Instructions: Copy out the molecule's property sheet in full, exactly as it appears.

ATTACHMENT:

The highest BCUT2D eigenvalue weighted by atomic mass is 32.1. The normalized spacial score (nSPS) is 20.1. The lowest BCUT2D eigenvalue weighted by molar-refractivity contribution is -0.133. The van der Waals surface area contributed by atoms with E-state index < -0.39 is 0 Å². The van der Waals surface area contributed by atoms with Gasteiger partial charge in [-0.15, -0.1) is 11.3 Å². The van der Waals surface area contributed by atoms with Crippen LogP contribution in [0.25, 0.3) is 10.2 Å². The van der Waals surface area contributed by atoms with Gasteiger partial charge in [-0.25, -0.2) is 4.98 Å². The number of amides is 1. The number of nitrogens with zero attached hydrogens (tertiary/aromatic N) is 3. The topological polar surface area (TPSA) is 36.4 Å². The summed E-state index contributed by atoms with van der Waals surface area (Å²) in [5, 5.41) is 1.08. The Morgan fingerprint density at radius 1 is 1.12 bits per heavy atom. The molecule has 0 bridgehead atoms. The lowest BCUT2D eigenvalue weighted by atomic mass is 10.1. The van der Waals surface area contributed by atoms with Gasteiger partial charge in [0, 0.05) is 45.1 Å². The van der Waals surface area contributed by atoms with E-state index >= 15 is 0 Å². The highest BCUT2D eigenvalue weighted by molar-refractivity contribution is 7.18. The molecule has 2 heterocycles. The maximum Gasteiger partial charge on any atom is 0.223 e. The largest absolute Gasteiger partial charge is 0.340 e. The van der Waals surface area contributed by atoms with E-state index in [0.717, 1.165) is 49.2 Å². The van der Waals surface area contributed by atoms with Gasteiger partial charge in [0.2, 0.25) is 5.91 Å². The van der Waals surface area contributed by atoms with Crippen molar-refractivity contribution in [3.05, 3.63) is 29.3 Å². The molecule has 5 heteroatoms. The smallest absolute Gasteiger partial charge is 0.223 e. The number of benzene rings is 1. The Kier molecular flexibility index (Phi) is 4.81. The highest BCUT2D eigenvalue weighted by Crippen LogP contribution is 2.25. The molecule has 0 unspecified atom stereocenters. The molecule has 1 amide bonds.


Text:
The highest BCUT2D eigenvalue weighted by atomic mass is 32.1. The normalized spacial score (nSPS) is 20.1. The lowest BCUT2D eigenvalue weighted by molar-refractivity contribution is -0.133. The van der Waals surface area contributed by atoms with E-state index < -0.39 is 0 Å². The van der Waals surface area contributed by atoms with Gasteiger partial charge in [-0.15, -0.1) is 11.3 Å². The van der Waals surface area contributed by atoms with Crippen LogP contribution in [0.25, 0.3) is 10.2 Å². The van der Waals surface area contributed by atoms with Gasteiger partial charge in [-0.25, -0.2) is 4.98 Å². The number of amides is 1. The number of nitrogens with zero attached hydrogens (tertiary/aromatic N) is 3. The topological polar surface area (TPSA) is 36.4 Å². The summed E-state index contributed by atoms with van der Waals surface area (Å²) in [5, 5.41) is 1.08. The Morgan fingerprint density at radius 1 is 1.12 bits per heavy atom. The molecule has 0 bridgehead atoms. The lowest BCUT2D eigenvalue weighted by atomic mass is 10.1. The van der Waals surface area contributed by atoms with Gasteiger partial charge in [0, 0.05) is 45.1 Å². The van der Waals surface area contributed by atoms with E-state index >= 15 is 0 Å². The highest BCUT2D eigenvalue weighted by molar-refractivity contribution is 7.18. The molecule has 2 heterocycles. The maximum Gasteiger partial charge on any atom is 0.223 e. The largest absolute Gasteiger partial charge is 0.340 e. The van der Waals surface area contributed by atoms with E-state index in [0.717, 1.165) is 49.2 Å². The van der Waals surface area contributed by atoms with Gasteiger partial charge in [0.2, 0.25) is 5.91 Å². The van der Waals surface area contributed by atoms with Crippen molar-refractivity contribution in [3.05, 3.63) is 29.3 Å². The molecule has 5 heteroatoms. The smallest absolute Gasteiger partial charge is 0.223 e. The number of benzene rings is 1. The Kier molecular flexibility index (Phi) is 4.81. The highest BCUT2D eigenvalue weighted by Crippen LogP contribution is 2.25. The molecule has 0 unspecified atom stereocenters. The molecule has 1 amide bonds.